That man, hero picked up the stone with his trembling hand and began to hurl it at the enemy and rising up and running quickly.

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Lines 902-912

But he isn't aware of hmself running, going, lifting it with his hand or moving the huge rock; his knees give way, his blood chills congealed with cold.

The the stone itself thrown by Turnus rolling through the empty space does not make it across the whole space and carry on it's momentum.

Just as in sleep, when drowsy rest presses on our eyes at night, we seem to want to carry on running eargerly but in the middle of our attempts we collapse weak;

the tongue had no strength, the familiar strength in the body does not suffice and neither voice nor words follow:

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Lines 912-918

Thus Turnus, however bravely he sought a way, the dreadful goddess denied him success.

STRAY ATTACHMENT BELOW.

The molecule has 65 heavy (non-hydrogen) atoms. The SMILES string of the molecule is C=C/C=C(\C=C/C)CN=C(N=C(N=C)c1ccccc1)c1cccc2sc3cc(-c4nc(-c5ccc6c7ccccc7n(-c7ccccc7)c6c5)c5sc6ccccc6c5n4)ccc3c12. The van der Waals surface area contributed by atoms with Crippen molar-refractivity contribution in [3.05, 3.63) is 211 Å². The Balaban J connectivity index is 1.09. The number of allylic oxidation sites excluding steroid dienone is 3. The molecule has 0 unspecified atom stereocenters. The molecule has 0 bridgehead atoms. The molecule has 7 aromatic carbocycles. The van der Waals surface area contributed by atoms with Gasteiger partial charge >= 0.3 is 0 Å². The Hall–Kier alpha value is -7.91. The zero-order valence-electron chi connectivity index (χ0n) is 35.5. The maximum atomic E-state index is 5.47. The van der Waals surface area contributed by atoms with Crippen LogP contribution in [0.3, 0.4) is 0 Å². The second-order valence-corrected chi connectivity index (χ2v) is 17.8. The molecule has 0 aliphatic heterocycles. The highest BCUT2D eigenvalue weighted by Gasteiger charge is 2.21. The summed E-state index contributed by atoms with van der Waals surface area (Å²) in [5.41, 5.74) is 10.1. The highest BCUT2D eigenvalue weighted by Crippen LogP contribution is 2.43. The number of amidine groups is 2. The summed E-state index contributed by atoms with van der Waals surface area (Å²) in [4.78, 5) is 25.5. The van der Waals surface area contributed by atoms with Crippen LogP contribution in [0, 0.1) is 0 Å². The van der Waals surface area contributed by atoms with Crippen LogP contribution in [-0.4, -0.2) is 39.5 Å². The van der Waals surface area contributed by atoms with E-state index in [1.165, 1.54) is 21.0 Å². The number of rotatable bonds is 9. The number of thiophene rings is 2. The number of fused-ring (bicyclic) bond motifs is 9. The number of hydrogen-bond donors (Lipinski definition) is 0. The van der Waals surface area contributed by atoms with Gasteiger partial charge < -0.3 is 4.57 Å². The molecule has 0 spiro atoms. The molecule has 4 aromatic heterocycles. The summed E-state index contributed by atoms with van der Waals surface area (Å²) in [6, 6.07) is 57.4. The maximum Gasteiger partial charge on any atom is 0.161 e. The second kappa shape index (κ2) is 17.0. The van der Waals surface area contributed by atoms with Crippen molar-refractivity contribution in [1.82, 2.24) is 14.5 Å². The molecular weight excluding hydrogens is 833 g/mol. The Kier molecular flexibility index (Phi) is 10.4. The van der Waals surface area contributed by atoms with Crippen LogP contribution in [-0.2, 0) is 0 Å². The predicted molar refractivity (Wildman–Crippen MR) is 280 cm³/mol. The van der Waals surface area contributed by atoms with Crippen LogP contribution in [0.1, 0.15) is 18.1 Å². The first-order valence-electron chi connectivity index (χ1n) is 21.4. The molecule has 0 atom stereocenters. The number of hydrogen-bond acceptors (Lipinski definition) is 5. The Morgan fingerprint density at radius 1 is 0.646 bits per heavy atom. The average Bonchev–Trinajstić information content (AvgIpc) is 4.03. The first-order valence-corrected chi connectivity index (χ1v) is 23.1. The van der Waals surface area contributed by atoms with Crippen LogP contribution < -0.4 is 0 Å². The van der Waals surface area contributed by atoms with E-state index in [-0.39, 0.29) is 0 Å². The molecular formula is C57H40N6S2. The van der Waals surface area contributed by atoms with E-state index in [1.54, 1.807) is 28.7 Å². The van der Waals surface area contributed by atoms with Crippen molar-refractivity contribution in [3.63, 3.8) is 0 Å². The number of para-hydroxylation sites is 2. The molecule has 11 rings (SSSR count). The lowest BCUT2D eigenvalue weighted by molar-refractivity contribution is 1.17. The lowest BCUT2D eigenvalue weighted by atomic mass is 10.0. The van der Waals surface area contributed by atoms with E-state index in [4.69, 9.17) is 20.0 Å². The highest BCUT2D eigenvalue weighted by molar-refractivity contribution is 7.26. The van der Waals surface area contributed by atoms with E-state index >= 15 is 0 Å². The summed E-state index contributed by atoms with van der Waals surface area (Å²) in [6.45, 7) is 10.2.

Then the various feelings in his heart turned; he looked at the Rutullians and the city and falters with fear,

he trembles at the death standing over him,

he dosen't see how he might ****** himself away, nor with what force he might stretch against his enemy,

he dosen't see his cariot anywhere or his charioteer sister.

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Lines 919-927

As Turnus hesitates Aneas brandashies his fatal weapon, choosing a lucky spot with his eyes, and with his whole body he hurls it from a distance. Rocks hurled from seige engines for battering walls do not roar like this nor do such loud crashes explode when there is lightning.

The spear flyes like a black tornado bringing dreadful destruction and pierces the edge of his brestplate and the outermost ring of his seven layered sheild;

It passes through the middle of his thigh with a hiss. Huge Turnus falls having been struck to the ground with his knee bent double.

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Lines 927-935